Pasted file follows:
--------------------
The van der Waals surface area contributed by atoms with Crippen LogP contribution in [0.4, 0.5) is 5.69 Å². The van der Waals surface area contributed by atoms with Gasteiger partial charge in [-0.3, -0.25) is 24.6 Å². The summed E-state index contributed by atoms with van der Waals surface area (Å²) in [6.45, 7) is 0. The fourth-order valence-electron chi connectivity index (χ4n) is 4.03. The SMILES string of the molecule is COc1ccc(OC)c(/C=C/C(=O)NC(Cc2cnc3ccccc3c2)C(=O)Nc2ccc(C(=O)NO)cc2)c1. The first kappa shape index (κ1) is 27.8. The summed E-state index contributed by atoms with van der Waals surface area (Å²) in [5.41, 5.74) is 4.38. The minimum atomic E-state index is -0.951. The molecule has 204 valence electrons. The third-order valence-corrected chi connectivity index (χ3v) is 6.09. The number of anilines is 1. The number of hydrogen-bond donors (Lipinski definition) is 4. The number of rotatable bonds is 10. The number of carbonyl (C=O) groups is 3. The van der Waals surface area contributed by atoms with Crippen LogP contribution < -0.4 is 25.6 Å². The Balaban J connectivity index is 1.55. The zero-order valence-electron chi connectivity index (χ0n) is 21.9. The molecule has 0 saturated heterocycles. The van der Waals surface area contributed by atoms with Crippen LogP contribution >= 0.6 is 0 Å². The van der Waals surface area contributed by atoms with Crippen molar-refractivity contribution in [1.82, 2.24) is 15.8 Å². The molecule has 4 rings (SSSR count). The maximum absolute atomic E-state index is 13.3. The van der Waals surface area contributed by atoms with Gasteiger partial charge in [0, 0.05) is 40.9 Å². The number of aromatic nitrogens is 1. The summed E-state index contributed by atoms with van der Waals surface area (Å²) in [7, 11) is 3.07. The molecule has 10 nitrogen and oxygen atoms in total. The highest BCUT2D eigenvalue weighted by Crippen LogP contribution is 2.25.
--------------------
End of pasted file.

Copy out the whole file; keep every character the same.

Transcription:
The van der Waals surface area contributed by atoms with Crippen LogP contribution in [0.4, 0.5) is 5.69 Å². The van der Waals surface area contributed by atoms with Gasteiger partial charge in [-0.3, -0.25) is 24.6 Å². The summed E-state index contributed by atoms with van der Waals surface area (Å²) in [6.45, 7) is 0. The fourth-order valence-electron chi connectivity index (χ4n) is 4.03. The SMILES string of the molecule is COc1ccc(OC)c(/C=C/C(=O)NC(Cc2cnc3ccccc3c2)C(=O)Nc2ccc(C(=O)NO)cc2)c1. The first kappa shape index (κ1) is 27.8. The summed E-state index contributed by atoms with van der Waals surface area (Å²) in [5.41, 5.74) is 4.38. The minimum atomic E-state index is -0.951. The molecule has 204 valence electrons. The third-order valence-corrected chi connectivity index (χ3v) is 6.09. The number of anilines is 1. The number of hydrogen-bond donors (Lipinski definition) is 4. The number of rotatable bonds is 10. The number of carbonyl (C=O) groups is 3. The van der Waals surface area contributed by atoms with Crippen LogP contribution < -0.4 is 25.6 Å². The Balaban J connectivity index is 1.55. The zero-order valence-electron chi connectivity index (χ0n) is 21.9. The molecule has 0 saturated heterocycles. The van der Waals surface area contributed by atoms with Crippen LogP contribution >= 0.6 is 0 Å². The van der Waals surface area contributed by atoms with Crippen molar-refractivity contribution in [1.82, 2.24) is 15.8 Å². The molecule has 4 rings (SSSR count). The maximum absolute atomic E-state index is 13.3. The van der Waals surface area contributed by atoms with Gasteiger partial charge in [0, 0.05) is 40.9 Å². The number of aromatic nitrogens is 1. The summed E-state index contributed by atoms with van der Waals surface area (Å²) in [7, 11) is 3.07. The molecule has 10 nitrogen and oxygen atoms in total. The highest BCUT2D eigenvalue weighted by Crippen LogP contribution is 2.25.